• By the beginning of the 17th century, Catholicism
and Protestantism had achieved a kind of equality
in the German states
• The Austrian Habsburgs were ruling the German
states and were fairly tolerant there
• The fiercest enemy of the German states at that
time was the Ottoman Empire, a Muslim empire
• Both Catholics and Protestants fought just as
passionately against the Ottoman Turks
• The unofficial policy of toleration helped the
ruling Habsburgs defend its state from the Turks
• But the efforts of the childless Mathias to
secure the succession of his devoutly Catholic
nephew, Ferdinand Habsburg, to the crown of
Bohemia and then to the title of Emperor
provoked conflict in 1617
• So Ferdinand agreed to toleration
before he took office. Afterwards,
he refused to honor his agreement
• When Ferdinand violated Protestant liberties, a
group of noblemen marched into his royal palace
in Prague in May of 1618, found 2 of the king’s
chief advisors, and threw them out of an upstairs
window where they landed in a pile of manure
• This was called the Defenestration of Prague of
• It began a Protestant revolt throughout Habsburg
lands (Hungary as well as Bohemia)
• Protestants seized the government, deposed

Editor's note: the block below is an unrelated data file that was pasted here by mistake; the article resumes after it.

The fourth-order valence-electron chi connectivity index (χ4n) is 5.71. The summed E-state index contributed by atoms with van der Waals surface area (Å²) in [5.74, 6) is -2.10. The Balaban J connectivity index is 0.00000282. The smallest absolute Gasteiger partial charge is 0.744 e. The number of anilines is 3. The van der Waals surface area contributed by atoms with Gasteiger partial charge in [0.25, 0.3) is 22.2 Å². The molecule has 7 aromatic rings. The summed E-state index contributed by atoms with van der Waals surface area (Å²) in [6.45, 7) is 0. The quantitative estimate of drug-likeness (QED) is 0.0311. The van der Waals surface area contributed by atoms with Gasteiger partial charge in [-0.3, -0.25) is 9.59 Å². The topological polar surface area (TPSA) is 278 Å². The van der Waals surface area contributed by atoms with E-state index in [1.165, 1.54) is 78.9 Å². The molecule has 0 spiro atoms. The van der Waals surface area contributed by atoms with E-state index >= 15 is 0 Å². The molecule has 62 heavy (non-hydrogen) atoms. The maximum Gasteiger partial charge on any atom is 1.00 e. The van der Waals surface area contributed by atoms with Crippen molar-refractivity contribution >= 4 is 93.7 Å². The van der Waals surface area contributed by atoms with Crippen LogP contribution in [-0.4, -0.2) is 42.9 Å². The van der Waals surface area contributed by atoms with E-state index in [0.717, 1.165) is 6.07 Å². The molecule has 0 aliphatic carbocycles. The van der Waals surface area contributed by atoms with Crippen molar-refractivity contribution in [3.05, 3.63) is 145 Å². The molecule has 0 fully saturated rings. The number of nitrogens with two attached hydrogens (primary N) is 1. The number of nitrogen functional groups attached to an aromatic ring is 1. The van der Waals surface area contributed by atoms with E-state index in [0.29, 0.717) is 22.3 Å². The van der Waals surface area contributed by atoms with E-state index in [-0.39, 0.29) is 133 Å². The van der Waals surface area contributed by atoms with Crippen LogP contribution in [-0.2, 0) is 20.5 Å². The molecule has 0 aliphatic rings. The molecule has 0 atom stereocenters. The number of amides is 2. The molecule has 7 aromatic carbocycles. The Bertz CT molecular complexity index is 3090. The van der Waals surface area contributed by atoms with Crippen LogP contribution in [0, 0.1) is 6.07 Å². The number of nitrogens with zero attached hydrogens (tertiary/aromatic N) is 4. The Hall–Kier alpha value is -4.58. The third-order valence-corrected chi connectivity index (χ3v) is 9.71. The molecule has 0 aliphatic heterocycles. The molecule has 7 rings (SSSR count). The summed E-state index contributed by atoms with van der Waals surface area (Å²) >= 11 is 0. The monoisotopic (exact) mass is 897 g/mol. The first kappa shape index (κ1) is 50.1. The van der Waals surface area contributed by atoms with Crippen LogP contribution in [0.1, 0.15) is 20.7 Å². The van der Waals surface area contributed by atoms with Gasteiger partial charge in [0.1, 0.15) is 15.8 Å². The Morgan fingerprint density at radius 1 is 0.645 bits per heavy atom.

Ferdinand of Bohemia, but had no candidate of
their own
• Mathias died in 1617 and Ferdinand had filled the
gap as Emperor Ferdinand II (r. 1619-1637)
• The Protestant Ferdinand V became the ruler of
• Frederick V was only King of Bohemia briefly
• He was beaten by Ferdinand II’s Catholic forces at
the Battle of White Mountain, 1620
• The brutal suppression of the Bohemian
rebellion removed Calvinism and merged
Bohemia with Habsburg lands
The War Widens
• The Habsburgs in the East under Ferdinand II and
the Habsburgs in the West under Spain’s Philip II
were seen by the rest of Europe as dangerous
• They were swallowing up a lot of European land
• Alarmed by the success of the Habsburgs Catholic
policies, England, Holland, various German
States, and Denmark formed A Grand Protestant
Alliance against the Habsburgs
• The Danes led the fight against the Habsburgs
but got little support from the other allies
• Three years of Danish campaigns gained little
territory; they suffered heavy defeats
• The Grand Protestant Alliance fell apart in
• Ferdinand was now more powerful than ever
and was determined to get rid of the Peace of
• He wanted all Germans to convert to
• Ferdinand’s call to convert all Germans made
the Lutherans and Calvinists in the German
Empire to unite
• The problem in the German States got the
attention of Gustavus Adolphus of Sweden
• In 1630 he decided to enter the German
conflict to protect Swedish interests
• Gustavus Adolphus, who was protecting his
Protestants against Ferdinand’s Catholics, got
Catholic France to pay for the cost of the war